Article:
CLAIM: Zimbabwe’s government plans to introduce a diaspora tax and generate revenue from non-resident citizens.
Source: Online news site www.thezimbabwenewslive.com
VERDICT: False. A government spokesperson has said there is no such tax proposal. A fiscal policy statement issued by the Finance Minister on Friday, October 5 2018, the same day the article was published, makes no reference to a diaspora tax.
By ZimFact Staff
Online news site, www.thezimbabwenewslive.com was alone in publishing a story headlined: Zimbabwe Government to Launch Diaspora Tax Targeting More Than 4 Million Citizens.
The article quickly went viral and was reproduced on social media platforms Twitter and WhatsApp, stoking public outrage already inflamed by another tax on electronic transfers.
Government adjusted a 15 year old tax on electronic payments from 5 cents per transaction to 2 cents per dollar transacted, for payments above $10. Payments above $500,000 will attract a flat $10,000 tax, while a range of business payments, including salary disbursements, are exempted.
Citing unnamed senior government sources, www.thezimbabwenewslive.com reported that “the government has started working on modalities after Finance Minister presented his budget review last week to make sure that each member of the Zimbabwean Diaspora community pay between US$25 to US$100 per month depending on where they are based.”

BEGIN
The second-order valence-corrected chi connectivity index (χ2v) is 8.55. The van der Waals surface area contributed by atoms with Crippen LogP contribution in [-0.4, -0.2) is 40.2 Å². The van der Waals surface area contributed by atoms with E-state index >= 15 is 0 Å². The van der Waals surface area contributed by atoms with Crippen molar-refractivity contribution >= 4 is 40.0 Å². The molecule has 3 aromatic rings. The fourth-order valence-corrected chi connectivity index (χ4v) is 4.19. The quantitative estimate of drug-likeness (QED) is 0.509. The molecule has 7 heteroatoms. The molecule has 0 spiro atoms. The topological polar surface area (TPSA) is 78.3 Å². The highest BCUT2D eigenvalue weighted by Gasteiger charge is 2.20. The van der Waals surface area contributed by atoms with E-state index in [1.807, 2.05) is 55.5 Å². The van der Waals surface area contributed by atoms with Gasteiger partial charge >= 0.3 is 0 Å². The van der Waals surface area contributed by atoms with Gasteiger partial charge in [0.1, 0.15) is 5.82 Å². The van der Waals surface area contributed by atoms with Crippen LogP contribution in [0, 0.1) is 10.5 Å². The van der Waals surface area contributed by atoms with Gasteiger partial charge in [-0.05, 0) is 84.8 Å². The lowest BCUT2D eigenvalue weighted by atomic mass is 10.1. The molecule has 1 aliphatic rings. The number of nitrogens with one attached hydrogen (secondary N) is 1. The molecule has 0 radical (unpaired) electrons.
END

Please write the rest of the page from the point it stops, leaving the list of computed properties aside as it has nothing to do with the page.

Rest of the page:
‘NO SUCH PLANS’
On Friday, Finance Minister Mthuli Ncube presented a detailed 388-page economic policy document, covering October 2018 to December 2020.
Ncube’s raft of revenue measures does not include taxing non-resident Zimbabwean citizens.
Information Ministry permanent secretary Nick Mangwana also took to Twitter on Saturday morning to set the record straight.
“Having received many messages from the good Zimbabwean people living in the Diaspora asking about some alleged “Diaspora Tax”, I spoke to my bro Perm Secretary for Finance Mr George Guvamatanga who confirmed there is no such a tax and no thinking along those lines,” Mangwana tweeted.
www.thezimbabwenewslive site’s article has been proved to be false by both a government spokesperson and the Finance Minister’s official policy document for the next two and a quarter years.